The New York Mets season is now on the brink. What looked like a possible victory over the Kansas City Royals, and a 2-2 series split through four games, with New York looking to Matt Harvey to take a possible 3-2 series lead on Sunday night was just that, a pipedream. The Mets lost Game 4 in the worst way possible thanks to an error from Daniel Murphy that may have cost the Mets everything. Who were the heroes and zeroes from Game 4 of the World Series? Let’s take a look.
Michael Conforto: What makes this Game 4 loss even more painful was the fact that Conforto was on his way to being the ultimate hero. The rookie left-fielder belted two monster home runs on Halloween night to help push the Mets to that 3-2 lead. Conforto is now hitting an even .300 in the World Series, and has shown the world, for that matter, that he will be a tremendous hitter beginning in 2016. Fantasy players, be ready.
Steven Matz: For a kid from Long Island making only his ninth professional start, Matz didn’t let the moment get too big for him. He was tremendous in Game 4, striking out five batters and allowing only two runs through five-plus innings. His best work came in the fifth when he got out of a 2-on, 2-out jam with a 2-1 lead in the fifth inning, by forcing Alcides Escobar to fly out to right.
Bartolo Colon and Jon Niese: What a spectacular job by this duo in the sixth inning to preserve a 3-2 Mets lead. Niese got both Eric Hosmer and Mike Moustakas out on ground balls, and Colon struck out Perez with the tying run at third base.
Salvador Perez: What a big night for the Royals catcher. Perez was 3-for-4 with a run scored and the icing-on-the-cake RBI in the eighth inning. Perez was tough to get out all night. The only guy that fooled him was Bartolo Colon.
Wade Davis: The guy is a beast for the Royals. The Kansas City closer nailed down the save with two shutout innings against the Mets.
Daniel Murphy: This is the obvious one here. Daniel Murphy has been the hero of the Mets entire postseason ride. From his string of six games with a home run, to leading the team in RBIs with 11, many were clamoring for the Mets to pay Murphy this off-season no matter what. Now? Who knows what Mets fans may think now? The error and his struggles at the plate in the World Series have not helped him.
Murphy had what should have been a tailor made ground ball for an out at first base in his grasp, but he let the ball slip right under his glove for a huge error that allowed Kansas City to tie the game. Mike Moustakas and Salvador Perez followed with RBI base hits to make it 5-3. It was a play eerily similar to the Buckner play, only this time it was working against the Mets. Murphy deserves better. He has been tremendous this season; I hate to see him remembered for this one play.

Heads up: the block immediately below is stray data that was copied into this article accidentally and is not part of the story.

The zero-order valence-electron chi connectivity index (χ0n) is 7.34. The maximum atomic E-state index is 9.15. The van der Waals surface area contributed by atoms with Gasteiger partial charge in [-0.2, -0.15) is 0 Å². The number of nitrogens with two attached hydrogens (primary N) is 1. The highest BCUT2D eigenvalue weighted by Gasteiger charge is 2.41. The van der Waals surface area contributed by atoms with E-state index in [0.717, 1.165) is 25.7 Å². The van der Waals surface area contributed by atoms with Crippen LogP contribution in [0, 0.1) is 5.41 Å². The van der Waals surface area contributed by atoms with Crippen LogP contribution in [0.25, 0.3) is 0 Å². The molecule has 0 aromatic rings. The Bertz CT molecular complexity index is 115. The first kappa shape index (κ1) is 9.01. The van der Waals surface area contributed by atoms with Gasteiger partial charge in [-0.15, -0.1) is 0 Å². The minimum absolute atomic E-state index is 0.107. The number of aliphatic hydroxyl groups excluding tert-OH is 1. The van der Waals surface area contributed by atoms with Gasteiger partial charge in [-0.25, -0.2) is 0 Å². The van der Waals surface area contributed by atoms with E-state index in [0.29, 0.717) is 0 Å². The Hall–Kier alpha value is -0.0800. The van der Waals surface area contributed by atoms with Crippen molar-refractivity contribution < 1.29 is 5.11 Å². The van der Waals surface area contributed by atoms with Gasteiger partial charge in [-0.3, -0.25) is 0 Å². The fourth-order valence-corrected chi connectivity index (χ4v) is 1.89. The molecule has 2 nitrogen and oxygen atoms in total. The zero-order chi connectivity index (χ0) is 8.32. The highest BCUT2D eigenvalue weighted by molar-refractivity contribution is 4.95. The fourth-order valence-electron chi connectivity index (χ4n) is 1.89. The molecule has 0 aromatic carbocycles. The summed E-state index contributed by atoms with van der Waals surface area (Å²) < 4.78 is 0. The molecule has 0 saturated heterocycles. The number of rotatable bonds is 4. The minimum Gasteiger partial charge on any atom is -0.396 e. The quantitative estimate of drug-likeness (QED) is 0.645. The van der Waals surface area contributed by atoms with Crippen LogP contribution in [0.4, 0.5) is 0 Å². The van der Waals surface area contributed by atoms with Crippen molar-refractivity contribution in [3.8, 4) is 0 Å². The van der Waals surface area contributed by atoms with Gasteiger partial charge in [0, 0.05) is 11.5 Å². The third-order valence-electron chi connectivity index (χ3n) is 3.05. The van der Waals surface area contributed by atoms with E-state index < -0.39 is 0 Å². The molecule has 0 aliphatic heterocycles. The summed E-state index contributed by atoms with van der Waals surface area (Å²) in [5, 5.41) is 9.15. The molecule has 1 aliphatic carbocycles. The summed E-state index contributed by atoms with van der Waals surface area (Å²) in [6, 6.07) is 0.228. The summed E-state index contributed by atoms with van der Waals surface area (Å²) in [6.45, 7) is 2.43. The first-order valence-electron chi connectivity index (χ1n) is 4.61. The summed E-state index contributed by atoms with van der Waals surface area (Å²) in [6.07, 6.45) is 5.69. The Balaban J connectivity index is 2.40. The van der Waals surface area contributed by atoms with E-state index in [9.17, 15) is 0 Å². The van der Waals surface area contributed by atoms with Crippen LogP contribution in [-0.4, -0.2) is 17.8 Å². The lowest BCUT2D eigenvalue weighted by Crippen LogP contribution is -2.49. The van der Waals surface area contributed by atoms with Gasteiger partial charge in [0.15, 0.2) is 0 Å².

Terry Collins: Collins made a lot of questionable calls in this Game 4 defeat. His first mistake was leaving Matz in the game in the sixth inning with a 3-1 lead. Matz proceeded to give up a run on a base hit before Jon Niese came in. Niese or Colon should have started the inning. Then, Collins made the curious decision to not take Tyler Clippard out after he walked his first batter in Ben Zobrist. The decision put the Mets in a precarious spot with two on and one out.
Yoenis Cespedes, David Wright and Lucas Duda: This trio was quiet again. Wright went 0-for-3 the night after driving in four in Game 3. Duda wasn’t any better as he went 0-for-4 at the plate and has done nothing in this World Series. Meanwhile, Cespedes continues to have a messy Ocotober. He was 1-for-4 with a weak single to right. He also got doubled up at first base on a grounder by Lucas Duda. Cespedes is costing himself a lot of money in free agency with his play in the postseason.
Outlook: The outlook is pretty bleak. The Mets are down to their last 27 outs in a series they probably feel they should be up 3-1 in were it not for all the mistakes they made in Games 1 and 4. If Matt Harvey ever wanted to prove that he is indeed the Dark Knight, and deserves one day to be paid like the best pitcher in the game, then he needs to shutdown the Royals over seven or eight innings and get the Mets back to KC for a Game 6.